The Northern Ireland Secretary has raised the possibility of calling Assembly elections if no power-sharing administration has been formed by January of next year.

Julian Smith discussed the deadlock at Stormont when he attended a meeting of the British Irish Council at Farmleigh House this afternoon.

He pointed out that the Westminster legislative provisions that allow power-sharing to be kept in cold storage run out on 13 January.

He said: "I want to focus on talks, I want to focus on getting [the] Executive back up and running, it is in Northern Ireland's best interests that we have the Good Friday institutions of the Executive and the Assembly functioning...but it is inevitable that if the piece of legislation comes to an end (on 13 January), there is a duty to call an election.

"I think that election would mark a failure of every politician in Northern Ireland and that's [why] I'm encouraging them as soon as this general election is over to sort out the outstanding issues and get back into power..."

The Taoiseach said what "we will need to do is let the elections play out in the United Kingdom, look at the results on the 13th or 14th December and then assess whether there is an opportunity to reconvene the talks and ask the parties to come together to get an Executive in place, ideally before Christmas but certainly before January 13th which is the next deadline".

Mr Varadkar was chairing a meeting of the British-Irish Council at Farmleigh this morning with Scotland's First Minister Nicola Sturgeon and Mr Smith among the participants.

The forum was set up as part of the Good Friday Agreement and Brexit featured prominently in the discussions.

The UK legislation Leo Varadkar and Julian Smith referred to is the Executive Formations and Exercise of Functions Act 2018. It allows Northern Ireland's Civil Servants to make decisions to protect public service and ensure good governance when there is no power-sharing administration in place.

Earlier this year as the stalemate at Stormont continued, the British government extended the use of the legislative instrument.

But as Mr Smith indicated today, he does not think it would be politically credible to further extend the cold storage arrangement if there is no breakthrough by 13 January.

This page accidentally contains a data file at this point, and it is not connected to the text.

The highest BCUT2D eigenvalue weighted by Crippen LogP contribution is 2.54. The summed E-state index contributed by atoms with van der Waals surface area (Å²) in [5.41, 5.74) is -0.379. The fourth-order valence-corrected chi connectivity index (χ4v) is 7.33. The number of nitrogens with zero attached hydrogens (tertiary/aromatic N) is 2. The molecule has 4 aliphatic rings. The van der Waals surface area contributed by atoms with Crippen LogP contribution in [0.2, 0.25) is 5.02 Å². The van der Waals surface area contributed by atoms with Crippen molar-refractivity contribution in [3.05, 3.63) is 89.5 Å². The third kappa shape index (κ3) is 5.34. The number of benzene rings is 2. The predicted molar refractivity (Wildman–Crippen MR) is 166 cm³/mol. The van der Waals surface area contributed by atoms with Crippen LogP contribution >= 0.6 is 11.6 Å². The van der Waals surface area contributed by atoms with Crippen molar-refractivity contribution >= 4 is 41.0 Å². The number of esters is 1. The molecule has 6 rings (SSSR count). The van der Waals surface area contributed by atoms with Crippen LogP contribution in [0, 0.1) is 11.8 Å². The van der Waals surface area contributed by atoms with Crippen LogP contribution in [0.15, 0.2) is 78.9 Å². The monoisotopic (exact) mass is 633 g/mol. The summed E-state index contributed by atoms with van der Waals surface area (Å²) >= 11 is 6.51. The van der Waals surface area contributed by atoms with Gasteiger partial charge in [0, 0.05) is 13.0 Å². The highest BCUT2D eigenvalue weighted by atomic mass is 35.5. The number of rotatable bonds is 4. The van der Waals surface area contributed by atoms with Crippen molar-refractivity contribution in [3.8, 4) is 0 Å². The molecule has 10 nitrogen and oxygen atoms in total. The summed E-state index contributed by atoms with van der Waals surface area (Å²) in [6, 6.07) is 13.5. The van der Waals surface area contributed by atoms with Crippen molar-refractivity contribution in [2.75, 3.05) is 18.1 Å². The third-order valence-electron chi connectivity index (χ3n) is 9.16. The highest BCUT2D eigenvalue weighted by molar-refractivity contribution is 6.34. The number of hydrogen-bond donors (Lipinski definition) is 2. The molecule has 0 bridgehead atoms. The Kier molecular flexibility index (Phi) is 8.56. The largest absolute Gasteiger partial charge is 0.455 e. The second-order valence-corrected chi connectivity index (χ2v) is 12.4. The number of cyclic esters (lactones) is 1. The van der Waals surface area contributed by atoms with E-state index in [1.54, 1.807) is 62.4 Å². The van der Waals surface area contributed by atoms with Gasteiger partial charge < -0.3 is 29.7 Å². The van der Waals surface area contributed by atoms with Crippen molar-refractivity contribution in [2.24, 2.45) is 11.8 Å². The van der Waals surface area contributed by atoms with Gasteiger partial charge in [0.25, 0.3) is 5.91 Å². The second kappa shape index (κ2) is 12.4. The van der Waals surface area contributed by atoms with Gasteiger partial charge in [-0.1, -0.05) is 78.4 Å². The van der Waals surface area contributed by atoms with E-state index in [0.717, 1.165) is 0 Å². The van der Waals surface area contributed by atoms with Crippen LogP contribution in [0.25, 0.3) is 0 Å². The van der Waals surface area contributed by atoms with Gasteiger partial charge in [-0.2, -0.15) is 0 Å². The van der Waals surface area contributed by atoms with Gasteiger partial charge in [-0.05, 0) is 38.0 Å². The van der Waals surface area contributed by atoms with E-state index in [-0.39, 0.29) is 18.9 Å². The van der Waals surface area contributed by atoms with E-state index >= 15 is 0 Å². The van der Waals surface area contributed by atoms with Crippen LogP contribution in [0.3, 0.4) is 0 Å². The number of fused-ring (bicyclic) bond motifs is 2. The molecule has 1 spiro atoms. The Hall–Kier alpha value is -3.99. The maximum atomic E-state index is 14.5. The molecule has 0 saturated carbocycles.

Earlier, the Taoiseach said he does not think there is any form of Brexit that will be good for the Irish or British economies.

Mr Varadkar said that what has been achieved in the Withdrawal Agreement is "the protection of the common travel area and everything that flows from that".

He said there is also an assurance that there will not be a hard border between north and south, and that the all-island economy can continue to "develop and thrive" without any trade barriers between the north and south.

However, he said that the economic relationship that will exist between the UK and the EU - including Ireland - is still to play for.

"The outcome of those negotiations will determine the impact on our economies. If we do get to the point where the Withdrawal Agreement is ratified and the UK leaves the European Union by the end of January - and there's a lot of 'ifs' there - then the absolute priority has to be to move on to the next stage in negotiations."

Mr Varadkar said that from his point of view, the next stage is to ensure that we have a future relationship with the United Kingdom that "maintains the security cooperation that we have, political cooperation that we have, and cooperation in areas like education and research".

He said it is crucial for our economy that we continue to have tariff- and quota-free trade between Ireland and Britain.

Although next month's British General Election will temper engagement about Brexit, the participants at today's meeting discussed how the UK leaving the European Union might impact on relations between Ireland and the UK's regional administrations.

Ms Sturgeon is keen for the Scottish Nationalist Party to gain seats in the Westminster elections.

She has a Scottish independence referendum on her wish list and believes more heft in the House of Commons would help achieve that goal.

With no power-sharing administration in place at Stormont, Northern Ireland's executive was again unrepresented at today's gathering.